ONSTAGE & BACKSTAGE: Having Faith in Prince and Celebrating the Genius of Gene Kelly
By Seth Rudetsky
A week in the life of actor, radio and TV host, music director and writer Seth Rudetsky.
I'm now officially in my summer travel mode. Every week I'm going to Provincetown for the Broadway Series at the Art House, and this Thursday and Friday (July 26-27) I'll be with Faith Prince! Everybody knows she won the Tony Award for Adelaide in the '90s Guys and Dolls revival. But many people don't know the iconic role she almost created. Back in the '80s she auditioned for the original Little Shop of Horrors and got a callback for the role of Audrey. Finally, she got the phone call telling her she got the part! But…she was contracted to do a Coke industrial that happened to conflict with the show. P.S., If you don't know, industrials are shows that corporations put on for their workers. Usually, they feature big musical numbers with lyrics changed to be about the product. Hunter Bell and I did one for Rite-Aid in Baltimore where we touted "RAPTAR," an acronym that all Rite-Aid workers are supposed to remember. It stands for Recognition, Appreciation, Praise and Respect. Our industrial offered parodies of famous TV shows; the finale was based on "Everybody Loves Raymond" and was called "Everybody Loves RAPTAR." It featured Hunter (in a black wig) as Ray Romano and me (in full old lady drag) as Doris Roberts. Anybody? Decidedly nobody.
Regardless, Faith told the folks running the industrial that she got a leading role in a new musical, and would like to please be released from her contract. They told her no. She remembers she actually got down on her knees and begged…and they still said N-O! So, the role went to Ellen Greene and the rest, as they say, is her-story. But some interesting side notes: Faith has no bitterness about what happened. She told me that a little later she was at the Goodspeed Opera House doing a show and there was a big New York Times feature on Ellen as Audrey. People in the show were trying to hide it from her but Faith was totally at peace about it. She felt that the whole thing was meant to be and would work out for both of them. And Guys and Dolls is what was waiting for her! Faith thinks she wouldn't have gotten Adelaide if she had been known for playing Audrey because the roles are similar. And, on another side note, two of the stars of Guys and Dolls almost worked together before Jerry Zaks cast them. Yes, Faith almost played Audrey and, if Lee Wilkof hadn't played Seymour, the next choice was…Nathan Lane! Faith did wind up playing Audrey during the run and we'll do the famous duet from that show this week in Provincetown! Get tix at www.PtownArtHouse.com.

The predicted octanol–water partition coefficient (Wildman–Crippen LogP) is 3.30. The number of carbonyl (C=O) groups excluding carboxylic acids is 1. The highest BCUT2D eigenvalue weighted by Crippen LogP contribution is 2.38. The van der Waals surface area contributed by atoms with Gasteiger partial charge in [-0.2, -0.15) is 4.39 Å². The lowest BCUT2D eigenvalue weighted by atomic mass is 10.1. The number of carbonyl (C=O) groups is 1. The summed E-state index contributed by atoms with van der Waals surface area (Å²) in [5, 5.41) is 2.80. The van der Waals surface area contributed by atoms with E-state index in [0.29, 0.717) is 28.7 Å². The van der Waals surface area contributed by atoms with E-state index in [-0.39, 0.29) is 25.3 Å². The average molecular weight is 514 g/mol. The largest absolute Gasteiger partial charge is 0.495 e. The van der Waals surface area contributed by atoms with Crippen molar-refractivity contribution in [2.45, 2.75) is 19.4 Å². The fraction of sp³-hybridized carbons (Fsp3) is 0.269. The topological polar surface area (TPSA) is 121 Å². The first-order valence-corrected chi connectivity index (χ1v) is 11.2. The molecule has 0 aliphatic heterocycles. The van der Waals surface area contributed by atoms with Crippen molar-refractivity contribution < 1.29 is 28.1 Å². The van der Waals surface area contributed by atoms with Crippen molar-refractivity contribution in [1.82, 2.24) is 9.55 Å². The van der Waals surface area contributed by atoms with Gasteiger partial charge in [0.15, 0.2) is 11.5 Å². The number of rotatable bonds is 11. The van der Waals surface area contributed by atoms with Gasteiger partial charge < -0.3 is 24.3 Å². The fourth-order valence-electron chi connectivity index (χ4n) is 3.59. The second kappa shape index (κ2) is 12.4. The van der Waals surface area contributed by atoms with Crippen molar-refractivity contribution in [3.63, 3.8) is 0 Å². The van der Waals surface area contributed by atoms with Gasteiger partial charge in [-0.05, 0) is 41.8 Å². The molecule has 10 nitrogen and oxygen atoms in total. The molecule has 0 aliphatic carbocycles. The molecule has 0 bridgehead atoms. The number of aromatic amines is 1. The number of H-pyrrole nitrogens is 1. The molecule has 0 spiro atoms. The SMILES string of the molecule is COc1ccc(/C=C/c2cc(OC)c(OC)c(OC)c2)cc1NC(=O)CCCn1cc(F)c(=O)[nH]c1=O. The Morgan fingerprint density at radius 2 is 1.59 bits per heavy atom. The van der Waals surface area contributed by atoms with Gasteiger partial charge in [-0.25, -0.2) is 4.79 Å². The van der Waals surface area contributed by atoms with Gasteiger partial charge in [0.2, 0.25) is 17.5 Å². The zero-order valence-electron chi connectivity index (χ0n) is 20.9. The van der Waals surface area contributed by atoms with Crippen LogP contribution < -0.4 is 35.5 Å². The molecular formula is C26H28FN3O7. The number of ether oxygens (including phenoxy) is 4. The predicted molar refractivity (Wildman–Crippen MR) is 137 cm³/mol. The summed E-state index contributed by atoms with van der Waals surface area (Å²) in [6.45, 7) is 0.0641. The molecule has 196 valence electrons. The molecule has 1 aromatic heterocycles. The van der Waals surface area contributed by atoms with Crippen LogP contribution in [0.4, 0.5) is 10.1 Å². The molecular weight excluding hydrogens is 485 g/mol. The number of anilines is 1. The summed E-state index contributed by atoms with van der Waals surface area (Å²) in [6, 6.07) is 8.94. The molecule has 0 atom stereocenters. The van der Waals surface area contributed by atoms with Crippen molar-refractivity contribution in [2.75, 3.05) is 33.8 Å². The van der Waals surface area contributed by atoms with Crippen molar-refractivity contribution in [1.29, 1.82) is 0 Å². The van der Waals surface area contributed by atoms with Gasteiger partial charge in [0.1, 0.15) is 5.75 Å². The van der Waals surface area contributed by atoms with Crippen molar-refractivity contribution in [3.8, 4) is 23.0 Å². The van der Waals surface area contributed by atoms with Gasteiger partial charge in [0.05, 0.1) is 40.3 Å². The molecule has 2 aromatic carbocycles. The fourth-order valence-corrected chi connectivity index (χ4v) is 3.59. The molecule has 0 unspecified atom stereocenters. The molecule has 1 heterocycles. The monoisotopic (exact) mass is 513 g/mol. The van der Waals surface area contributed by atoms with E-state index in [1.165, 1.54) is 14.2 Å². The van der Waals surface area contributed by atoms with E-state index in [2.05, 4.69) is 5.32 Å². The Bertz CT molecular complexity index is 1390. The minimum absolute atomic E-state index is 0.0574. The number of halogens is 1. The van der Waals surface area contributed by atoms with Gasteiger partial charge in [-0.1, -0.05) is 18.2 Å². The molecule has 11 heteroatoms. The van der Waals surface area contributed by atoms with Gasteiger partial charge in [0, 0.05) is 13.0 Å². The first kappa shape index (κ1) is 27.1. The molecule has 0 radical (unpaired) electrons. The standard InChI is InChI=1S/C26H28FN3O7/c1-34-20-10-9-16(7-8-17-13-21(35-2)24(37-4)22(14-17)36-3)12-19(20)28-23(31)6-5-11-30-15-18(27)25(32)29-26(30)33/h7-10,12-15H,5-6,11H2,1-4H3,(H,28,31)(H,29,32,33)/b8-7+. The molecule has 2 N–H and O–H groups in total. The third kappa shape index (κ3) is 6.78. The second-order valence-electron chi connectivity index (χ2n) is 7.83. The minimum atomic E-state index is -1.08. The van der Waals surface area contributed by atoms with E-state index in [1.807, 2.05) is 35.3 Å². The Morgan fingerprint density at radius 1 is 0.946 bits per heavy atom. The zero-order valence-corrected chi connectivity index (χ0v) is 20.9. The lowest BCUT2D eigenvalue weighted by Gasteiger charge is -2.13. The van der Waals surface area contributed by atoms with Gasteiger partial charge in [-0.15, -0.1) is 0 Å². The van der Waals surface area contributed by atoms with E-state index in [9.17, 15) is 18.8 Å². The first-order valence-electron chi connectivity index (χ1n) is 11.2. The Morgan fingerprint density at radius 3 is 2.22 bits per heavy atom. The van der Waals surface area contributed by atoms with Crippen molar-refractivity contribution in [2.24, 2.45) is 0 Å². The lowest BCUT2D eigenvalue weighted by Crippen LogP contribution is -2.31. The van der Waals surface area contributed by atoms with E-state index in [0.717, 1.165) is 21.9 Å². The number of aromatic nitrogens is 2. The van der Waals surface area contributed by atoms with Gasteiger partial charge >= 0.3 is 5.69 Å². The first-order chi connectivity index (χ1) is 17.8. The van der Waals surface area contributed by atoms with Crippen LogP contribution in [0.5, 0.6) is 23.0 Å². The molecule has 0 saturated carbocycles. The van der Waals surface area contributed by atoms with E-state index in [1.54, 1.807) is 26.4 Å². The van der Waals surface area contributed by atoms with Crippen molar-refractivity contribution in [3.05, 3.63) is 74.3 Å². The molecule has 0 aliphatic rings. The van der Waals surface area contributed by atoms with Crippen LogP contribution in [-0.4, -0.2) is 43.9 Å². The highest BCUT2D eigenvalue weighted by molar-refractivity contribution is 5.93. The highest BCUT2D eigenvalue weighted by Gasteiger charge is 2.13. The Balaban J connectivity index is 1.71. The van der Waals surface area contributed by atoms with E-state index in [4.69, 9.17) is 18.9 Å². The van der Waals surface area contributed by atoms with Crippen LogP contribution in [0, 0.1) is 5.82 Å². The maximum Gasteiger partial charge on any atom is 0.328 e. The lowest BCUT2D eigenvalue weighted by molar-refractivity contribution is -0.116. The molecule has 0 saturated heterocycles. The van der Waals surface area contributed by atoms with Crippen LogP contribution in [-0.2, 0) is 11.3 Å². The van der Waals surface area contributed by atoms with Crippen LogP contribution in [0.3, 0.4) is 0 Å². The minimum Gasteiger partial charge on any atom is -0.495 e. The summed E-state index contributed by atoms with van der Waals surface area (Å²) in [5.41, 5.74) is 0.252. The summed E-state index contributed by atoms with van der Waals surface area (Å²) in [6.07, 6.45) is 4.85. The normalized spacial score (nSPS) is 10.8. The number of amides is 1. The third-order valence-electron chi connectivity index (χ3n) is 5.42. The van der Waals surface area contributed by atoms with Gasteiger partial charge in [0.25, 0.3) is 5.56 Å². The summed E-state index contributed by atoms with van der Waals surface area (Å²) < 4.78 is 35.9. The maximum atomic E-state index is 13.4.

ME: Two shots, please.
On "Seth Speaks," I had Chris March and Jesse LeNoir who were past contestants on "Project Runway." Or, from what they told me, "Project Prison." When they got on the show, they had to sign a contract saying that the producers could portray them in a negative light as well as altering their image and/or alter their voice! Plus, the show owned their life story forever! Chris said the contestants worked non-stop and the only break they got was after a judging. I asked if he meant they got a day or two off. He said he meant they got an hour or two off! The judgings, where they stand on the runway, would last seven hours! And if one of the contestants argued, they'd go back and forth with the judges for at least an hour. That's why a lot of them would just agree with whatever criticism came their way. The contestants also had severely restricted access to the outside world. Jesse said that they only reason they knew Michael Jackson died was because they were in a car going through Times Square and saw it on the newsfeed. Chris has been asked by many people why he cried when Sarah Jessica Parker came on the show. He responds "Because I had gotten eight hours of sleep...in four days!"